David Fox is a partner at Kirkland & Ellis LLP, focusing on complex mergers and acquisitions as a member of that firm’s Corporate Group. This post is based on a Kirkland & Ellis M&A Update by Daniel Wolf, a partner at Kirkland & Ellis specializing in mergers and acquisitions, corporate finance, securities and general corporate matters. This post is part of the Delaware law series, which is cosponsored by the Forum and Corporation Service Company; links to other posts in the series are available here.

A recent Delaware bench decision from newly appointed VC Laster on a motion for a temporary restraining order offers a timely reminder of potential pitfalls for parties entering into letters of intent or term sheets (for ease of reference, collectively referred to as LOIs) with the expectation that they merely represent an unenforceable “agreement to agree.”

In the present case, the plaintiff, Global Asset Capital, entered into a letter of intent with the defendant, Rubicon U.S. REIT, that contemplated Rubicon filing for bankruptcy in conjunction with Global signing an agreement to act as the stalking horse bidder with the benefit of a break-up fee in a court-supervised auction. While the recitation and findings of fact are extremely limited given the preliminary nature of the proceedings, the court did grant injunctive relief based on colorable claims that the exclusivity and confidentiality provisions of the LOI were breached by Rubicon and that Rubicon had failed to negotiate in good faith with Global as required by the LOI.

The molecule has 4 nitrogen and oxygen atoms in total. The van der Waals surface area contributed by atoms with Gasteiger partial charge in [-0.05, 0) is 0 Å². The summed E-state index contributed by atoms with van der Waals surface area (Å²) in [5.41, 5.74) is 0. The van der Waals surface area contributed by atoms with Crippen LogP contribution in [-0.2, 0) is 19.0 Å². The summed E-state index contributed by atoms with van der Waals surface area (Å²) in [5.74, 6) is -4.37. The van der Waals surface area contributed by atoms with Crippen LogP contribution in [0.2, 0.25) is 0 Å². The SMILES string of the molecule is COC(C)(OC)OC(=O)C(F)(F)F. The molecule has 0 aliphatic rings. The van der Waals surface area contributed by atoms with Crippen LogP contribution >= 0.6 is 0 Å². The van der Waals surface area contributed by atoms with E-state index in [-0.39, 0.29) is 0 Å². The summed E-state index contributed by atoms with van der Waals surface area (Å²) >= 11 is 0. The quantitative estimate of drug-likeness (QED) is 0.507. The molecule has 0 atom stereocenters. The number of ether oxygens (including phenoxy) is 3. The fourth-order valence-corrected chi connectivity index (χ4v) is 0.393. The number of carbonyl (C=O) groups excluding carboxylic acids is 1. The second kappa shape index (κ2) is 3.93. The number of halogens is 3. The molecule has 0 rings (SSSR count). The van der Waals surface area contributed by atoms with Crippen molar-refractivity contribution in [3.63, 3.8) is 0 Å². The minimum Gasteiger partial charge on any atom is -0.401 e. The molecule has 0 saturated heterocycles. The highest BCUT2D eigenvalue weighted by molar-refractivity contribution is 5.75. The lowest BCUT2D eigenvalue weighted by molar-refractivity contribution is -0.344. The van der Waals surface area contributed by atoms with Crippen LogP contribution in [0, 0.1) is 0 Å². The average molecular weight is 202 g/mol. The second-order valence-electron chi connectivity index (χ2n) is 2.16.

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Maintaining Board Confidentiality

Charles Nathan is Of Counsel at Latham & Watkins and is Global Co-Chair of the firm’s Mergers and Acquisitions Group. This post is based on a Latham & Watkins Corporate Governance Commentary by Mr. Nathan, Stephen Amdur and Colin Bumby.

The increasing success of shareholder activists in designating or electing directors is altering the composition of public company boards. It is also posing challenges to long-held assumptions about the sanctity of board deliberations and the nature of a director’s confidentiality obligations to fellow directors and the company.

The almost certain advent of proxy access will exacerbate these issues because it will inevitably increase the number of shareholder-nominated directors in the board room.